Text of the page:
What If I Start to Lose Weight?

Many women lose weight during their first trimester due to nausea, vomiting, and morning sickness. This can be normal but should be monitored, especially if you were advised to gain more weight. In addition, it is expected for weight to fluctuate from week to week. But if you lose weight suddenly, you should contact your healthcare provider right away, especially in your third trimester.

If you are having trouble gaining weight, while it's not recommended to wholeheartedly turn to less nutritious, empty-calorie foods, it is permissible to begin supplementing your diet with some additional higher-calorie, higher-fat foods, such as ice cream, peanut butter, cheese, and extra butter, to get your weight gain on track.

Taking Vitamins

It's recommended for all pregnant women to take a prenatal vitamin before and during pregnancy. Daily intake of certain nutrients such as folate (folic acid), calcium, and iron needs increase during pregnancy. These nutrients are vital for the healthy growth and development of your baby.

It’s important to find a supplement that has 100% of the daily value, as well as one that does not have an excess of certain nutrients like folic acid (600 micrograms) and iron (27 milligrams). Special requirements will be made for women who are anemic—they may need more iron.

Additionally, certain fat-soluble vitamins can be problematic if supplements far exceed the daily value. For example, “Increased vitamin A has been linked to birth defects,” says Mitchell.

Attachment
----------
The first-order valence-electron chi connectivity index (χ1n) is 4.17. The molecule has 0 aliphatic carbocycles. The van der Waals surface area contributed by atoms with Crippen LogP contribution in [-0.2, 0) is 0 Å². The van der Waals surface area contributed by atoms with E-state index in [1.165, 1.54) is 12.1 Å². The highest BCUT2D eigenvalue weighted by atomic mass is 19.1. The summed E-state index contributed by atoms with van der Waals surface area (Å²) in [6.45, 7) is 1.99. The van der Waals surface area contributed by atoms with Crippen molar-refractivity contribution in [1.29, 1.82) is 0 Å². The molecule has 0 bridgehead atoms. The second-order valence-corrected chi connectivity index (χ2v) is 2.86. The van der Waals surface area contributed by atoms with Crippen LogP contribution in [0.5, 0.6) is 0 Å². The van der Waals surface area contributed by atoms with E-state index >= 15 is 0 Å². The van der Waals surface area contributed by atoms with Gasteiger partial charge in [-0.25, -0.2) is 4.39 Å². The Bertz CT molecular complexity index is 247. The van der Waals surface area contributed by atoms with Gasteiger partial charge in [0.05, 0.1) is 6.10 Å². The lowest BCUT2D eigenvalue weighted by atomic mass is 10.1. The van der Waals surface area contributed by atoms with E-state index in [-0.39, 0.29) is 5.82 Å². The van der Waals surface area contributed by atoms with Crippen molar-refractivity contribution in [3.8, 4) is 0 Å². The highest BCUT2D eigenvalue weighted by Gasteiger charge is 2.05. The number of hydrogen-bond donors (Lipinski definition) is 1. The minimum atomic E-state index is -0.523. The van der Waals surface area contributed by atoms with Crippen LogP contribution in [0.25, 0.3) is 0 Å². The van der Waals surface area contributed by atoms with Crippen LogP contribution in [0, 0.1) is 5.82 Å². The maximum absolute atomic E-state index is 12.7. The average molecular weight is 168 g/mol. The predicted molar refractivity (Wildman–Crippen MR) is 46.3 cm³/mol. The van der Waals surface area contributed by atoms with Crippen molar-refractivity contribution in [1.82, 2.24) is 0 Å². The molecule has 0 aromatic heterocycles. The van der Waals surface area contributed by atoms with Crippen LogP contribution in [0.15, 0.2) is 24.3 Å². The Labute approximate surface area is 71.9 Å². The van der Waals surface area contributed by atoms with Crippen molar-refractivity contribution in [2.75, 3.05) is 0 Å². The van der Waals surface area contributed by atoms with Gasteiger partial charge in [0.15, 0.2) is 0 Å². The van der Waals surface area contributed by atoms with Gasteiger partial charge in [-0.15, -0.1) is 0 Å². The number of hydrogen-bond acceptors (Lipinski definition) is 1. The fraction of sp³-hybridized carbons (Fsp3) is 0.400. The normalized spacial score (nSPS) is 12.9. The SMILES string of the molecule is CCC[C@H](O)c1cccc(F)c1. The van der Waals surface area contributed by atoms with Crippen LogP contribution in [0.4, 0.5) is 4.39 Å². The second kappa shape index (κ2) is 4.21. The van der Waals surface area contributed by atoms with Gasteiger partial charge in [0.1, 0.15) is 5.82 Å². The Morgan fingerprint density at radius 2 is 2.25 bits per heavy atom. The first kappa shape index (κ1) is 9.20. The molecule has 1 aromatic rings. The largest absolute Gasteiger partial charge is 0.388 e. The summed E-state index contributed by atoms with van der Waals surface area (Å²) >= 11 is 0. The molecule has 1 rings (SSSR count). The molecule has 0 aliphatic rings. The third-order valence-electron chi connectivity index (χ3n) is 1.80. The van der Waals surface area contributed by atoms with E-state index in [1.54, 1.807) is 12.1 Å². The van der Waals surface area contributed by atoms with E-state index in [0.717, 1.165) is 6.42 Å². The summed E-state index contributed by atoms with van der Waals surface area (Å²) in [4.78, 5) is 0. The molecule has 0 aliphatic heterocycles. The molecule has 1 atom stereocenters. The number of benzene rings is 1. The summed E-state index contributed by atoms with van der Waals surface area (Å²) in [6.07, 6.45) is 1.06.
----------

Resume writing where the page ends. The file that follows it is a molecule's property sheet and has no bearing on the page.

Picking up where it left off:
However, the best way to receive adequate nutrition is to eat a variety of fruits, vegetables, and whole grains; calcium-rich foods, such as milk, almond milk, Greek or plain yogurt; protein sources like beans, eggs, fish, and chicken; and healthy fats like fatty fish, nuts, seeds, and oil. Mitchell says, “Optimally, women are getting nutrients from food first because they are absorbed better than supplement form.”

Getting Essential Nutrients

Below are some of the essential nutrients all pregnant women need, which might require additional supplementation beyond the typical prenatal vitamin.

DHA

If you are not eating adequate amounts of oily low-mercury fish, such as wild salmon, halibut, and sardines, or fortified eggs, you may need docosahexaenoic acid (DHA) supplementation. Mitchell recommends, a minimum of “200mg of DHA to support baby’s brain, nerve, and eye development.”